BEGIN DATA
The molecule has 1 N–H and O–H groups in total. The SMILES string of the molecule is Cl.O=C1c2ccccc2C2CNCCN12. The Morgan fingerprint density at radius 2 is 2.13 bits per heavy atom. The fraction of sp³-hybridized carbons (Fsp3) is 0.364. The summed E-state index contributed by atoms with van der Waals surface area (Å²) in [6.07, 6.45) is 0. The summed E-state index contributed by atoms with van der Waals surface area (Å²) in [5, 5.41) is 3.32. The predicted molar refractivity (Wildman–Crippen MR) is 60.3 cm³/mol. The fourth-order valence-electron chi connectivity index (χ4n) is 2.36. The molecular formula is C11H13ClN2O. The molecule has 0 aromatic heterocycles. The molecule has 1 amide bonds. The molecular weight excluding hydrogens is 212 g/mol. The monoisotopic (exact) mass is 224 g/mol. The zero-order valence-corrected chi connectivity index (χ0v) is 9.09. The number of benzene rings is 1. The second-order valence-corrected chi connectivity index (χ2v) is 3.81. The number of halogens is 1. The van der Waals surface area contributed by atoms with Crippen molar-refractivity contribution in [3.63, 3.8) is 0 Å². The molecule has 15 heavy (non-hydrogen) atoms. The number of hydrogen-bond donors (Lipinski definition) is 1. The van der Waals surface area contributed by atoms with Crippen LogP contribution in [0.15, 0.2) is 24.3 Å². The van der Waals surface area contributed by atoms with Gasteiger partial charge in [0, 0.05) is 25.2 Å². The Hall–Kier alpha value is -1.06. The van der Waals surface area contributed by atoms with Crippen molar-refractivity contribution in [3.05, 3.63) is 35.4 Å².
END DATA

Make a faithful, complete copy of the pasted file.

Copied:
The molecule has 1 N–H and O–H groups in total. The SMILES string of the molecule is Cl.O=C1c2ccccc2C2CNCCN12. The Morgan fingerprint density at radius 2 is 2.13 bits per heavy atom. The fraction of sp³-hybridized carbons (Fsp3) is 0.364. The summed E-state index contributed by atoms with van der Waals surface area (Å²) in [6.07, 6.45) is 0. The summed E-state index contributed by atoms with van der Waals surface area (Å²) in [5, 5.41) is 3.32. The predicted molar refractivity (Wildman–Crippen MR) is 60.3 cm³/mol. The fourth-order valence-electron chi connectivity index (χ4n) is 2.36. The molecular formula is C11H13ClN2O. The molecule has 0 aromatic heterocycles. The molecule has 1 amide bonds. The molecular weight excluding hydrogens is 212 g/mol. The monoisotopic (exact) mass is 224 g/mol. The zero-order valence-corrected chi connectivity index (χ0v) is 9.09. The number of benzene rings is 1. The second-order valence-corrected chi connectivity index (χ2v) is 3.81. The number of halogens is 1. The van der Waals surface area contributed by atoms with Crippen molar-refractivity contribution in [3.63, 3.8) is 0 Å². The molecule has 15 heavy (non-hydrogen) atoms. The number of hydrogen-bond donors (Lipinski definition) is 1. The van der Waals surface area contributed by atoms with Crippen LogP contribution in [0.15, 0.2) is 24.3 Å². The van der Waals surface area contributed by atoms with Gasteiger partial charge in [0, 0.05) is 25.2 Å². The Hall–Kier alpha value is -1.06. The van der Waals surface area contributed by atoms with Crippen molar-refractivity contribution in [3.05, 3.63) is 35.4 Å².